Tonic pupils are recognized by a constellation of associated clinical signs that reflect both degeneration and regeneration of the iris sphincter (Table 4) (108). Following acute injury to the ciliary ganglion or short ciliary nerves, the iris sphincter becomes denervated, producing a large, poorly reactive pupil (Fig. 16). During subsequent regeneration, postganglionic parasympathetic fibers then reinnervate discrete segments of the iris. However, since approximately 97% of the postganglionic fibers are dedicated to the ciliary muscle, a greater proportion of them become aberrantly misdirected to innervate the iris sphincter, so that the pupil constricts during accommodation or near efforts better than it does in response to light stimulation, referred to as light-near dissociation. The denervated pupil constricts very weakly, if at all, to light, and much more completely, although slowly and tonically, to near efforts (Fig. 17). Following a near response, a tonic pupil then redilates slowly (i.e., tonically). The slow nature of the pupillary constriction and redilation distinguish a tonic pupil from most other efferent pupil disorders that might be confused with it. Due to increased tone of the iris sphincter, a tonic pupil also dilates poorly in darkness and may be smaller than the normal pupil in this ambient light condition.
TABLE 4. Clinical Features of a Tonic Pupil
Fig. 16 Pathophysiology of signs associated with a tonic pupil. Normally, all parasympathetic fibers of the third cranial nerve synapse in the ciliary ganglion (top). Most postganglionic fibers innervate the ciliary muscle (dashed lines). After injury to the ciliary ganglion, the pupil becomes denervated and larger (bottom). Denervation supersensitivity of the iris sphincter develops (depicted as an increase in the number of oval-shaped receptors). Some fibers never reinnervate the pupil (depicted as open circle neurons within the ciliary ganglion), whereas others reinnervate segments of the iris sphincter they had not innervated before injury. This haphazard process of denervation and reinnervation results in a poorly reactive pupil with segmental palsies of the iris sphincter. A greater proportion of postganglionic fibers that originally innervated the ciliary muscle become miswired and aberrantly reinnervate the iris sphincter muscle, resulting in more efficient pupillary constriction during accommodation than in response to light (i.e., light-near dissociation).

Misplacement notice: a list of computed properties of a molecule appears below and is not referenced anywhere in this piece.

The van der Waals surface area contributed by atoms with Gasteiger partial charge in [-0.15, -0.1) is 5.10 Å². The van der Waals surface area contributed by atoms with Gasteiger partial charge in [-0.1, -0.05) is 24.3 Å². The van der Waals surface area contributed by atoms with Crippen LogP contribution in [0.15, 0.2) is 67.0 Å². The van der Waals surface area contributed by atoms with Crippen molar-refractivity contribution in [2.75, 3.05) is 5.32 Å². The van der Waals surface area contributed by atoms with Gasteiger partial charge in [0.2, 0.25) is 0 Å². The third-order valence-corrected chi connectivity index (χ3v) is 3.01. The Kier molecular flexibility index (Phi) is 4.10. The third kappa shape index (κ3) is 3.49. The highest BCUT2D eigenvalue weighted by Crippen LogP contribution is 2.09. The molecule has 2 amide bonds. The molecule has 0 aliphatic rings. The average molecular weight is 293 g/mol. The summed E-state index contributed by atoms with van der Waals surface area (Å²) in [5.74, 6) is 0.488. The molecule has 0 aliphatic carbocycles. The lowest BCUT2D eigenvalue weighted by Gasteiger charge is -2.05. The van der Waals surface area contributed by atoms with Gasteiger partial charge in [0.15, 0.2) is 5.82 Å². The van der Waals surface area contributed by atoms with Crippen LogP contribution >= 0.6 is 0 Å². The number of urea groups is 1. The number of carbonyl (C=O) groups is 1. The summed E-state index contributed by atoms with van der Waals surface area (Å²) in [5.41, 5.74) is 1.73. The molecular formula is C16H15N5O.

Fig. 17 Pupil signs in a 32-year-old woman with right-sided Adie's pupil. The right pupil is larger than the left pupil (top), reacts poorly to direct light stimulation (second panel), and better in response to near stimulation (third panel). The right pupil also shows a supersensitive response 30 minutes after pilocarpine 0.1% was applied to both eyes (bottom).
Segmental reinnervation of the iris sphincter is difficult to observe without magnification. This phenomenon is best seen using slit-lamp biomicroscopy, where some segments of the iris sphincter constrict a variable amount, an occasional segment might be seen to constrict normally, and other segments constrict not at all and are dragged toward constricting segments (109). These movements are sometimes referred to as "vermiform". One can use a direct ophthalmoscope to identify segmental palsies of the iris sphincter by observing portions of the iris while quickly directing the light back and forth onto the iris in darkness.